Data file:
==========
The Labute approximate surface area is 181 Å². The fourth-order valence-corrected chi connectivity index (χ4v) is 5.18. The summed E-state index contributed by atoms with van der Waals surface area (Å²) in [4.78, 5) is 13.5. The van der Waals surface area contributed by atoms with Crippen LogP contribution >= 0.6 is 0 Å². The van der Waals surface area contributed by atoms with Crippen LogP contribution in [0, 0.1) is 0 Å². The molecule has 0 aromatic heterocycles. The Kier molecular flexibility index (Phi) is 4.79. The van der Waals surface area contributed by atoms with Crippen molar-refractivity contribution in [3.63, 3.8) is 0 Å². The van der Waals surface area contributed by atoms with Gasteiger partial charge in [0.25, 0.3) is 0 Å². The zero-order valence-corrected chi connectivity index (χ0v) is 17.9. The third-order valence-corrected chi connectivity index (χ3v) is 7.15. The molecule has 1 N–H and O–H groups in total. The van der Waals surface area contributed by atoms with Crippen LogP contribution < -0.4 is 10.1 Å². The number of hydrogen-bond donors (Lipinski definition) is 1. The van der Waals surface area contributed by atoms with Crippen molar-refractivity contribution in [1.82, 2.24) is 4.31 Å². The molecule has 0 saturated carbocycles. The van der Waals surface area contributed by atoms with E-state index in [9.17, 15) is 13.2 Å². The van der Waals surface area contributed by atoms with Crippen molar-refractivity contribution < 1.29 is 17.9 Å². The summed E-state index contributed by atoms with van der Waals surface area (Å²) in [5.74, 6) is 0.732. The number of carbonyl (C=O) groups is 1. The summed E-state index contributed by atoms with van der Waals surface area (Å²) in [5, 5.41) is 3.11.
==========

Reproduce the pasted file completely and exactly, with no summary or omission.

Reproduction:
The Labute approximate surface area is 181 Å². The fourth-order valence-corrected chi connectivity index (χ4v) is 5.18. The summed E-state index contributed by atoms with van der Waals surface area (Å²) in [4.78, 5) is 13.5. The van der Waals surface area contributed by atoms with Crippen LogP contribution >= 0.6 is 0 Å². The van der Waals surface area contributed by atoms with Crippen LogP contribution in [0, 0.1) is 0 Å². The molecule has 0 aromatic heterocycles. The Kier molecular flexibility index (Phi) is 4.79. The van der Waals surface area contributed by atoms with Crippen molar-refractivity contribution in [3.63, 3.8) is 0 Å². The van der Waals surface area contributed by atoms with Gasteiger partial charge in [0.25, 0.3) is 0 Å². The zero-order valence-corrected chi connectivity index (χ0v) is 17.9. The third-order valence-corrected chi connectivity index (χ3v) is 7.15. The molecule has 1 N–H and O–H groups in total. The van der Waals surface area contributed by atoms with Crippen LogP contribution < -0.4 is 10.1 Å². The number of hydrogen-bond donors (Lipinski definition) is 1. The van der Waals surface area contributed by atoms with Crippen molar-refractivity contribution in [1.82, 2.24) is 4.31 Å². The molecule has 0 saturated carbocycles. The van der Waals surface area contributed by atoms with E-state index in [9.17, 15) is 13.2 Å². The van der Waals surface area contributed by atoms with Crippen molar-refractivity contribution < 1.29 is 17.9 Å². The summed E-state index contributed by atoms with van der Waals surface area (Å²) in [5.74, 6) is 0.732. The number of carbonyl (C=O) groups is 1. The summed E-state index contributed by atoms with van der Waals surface area (Å²) in [5, 5.41) is 3.11.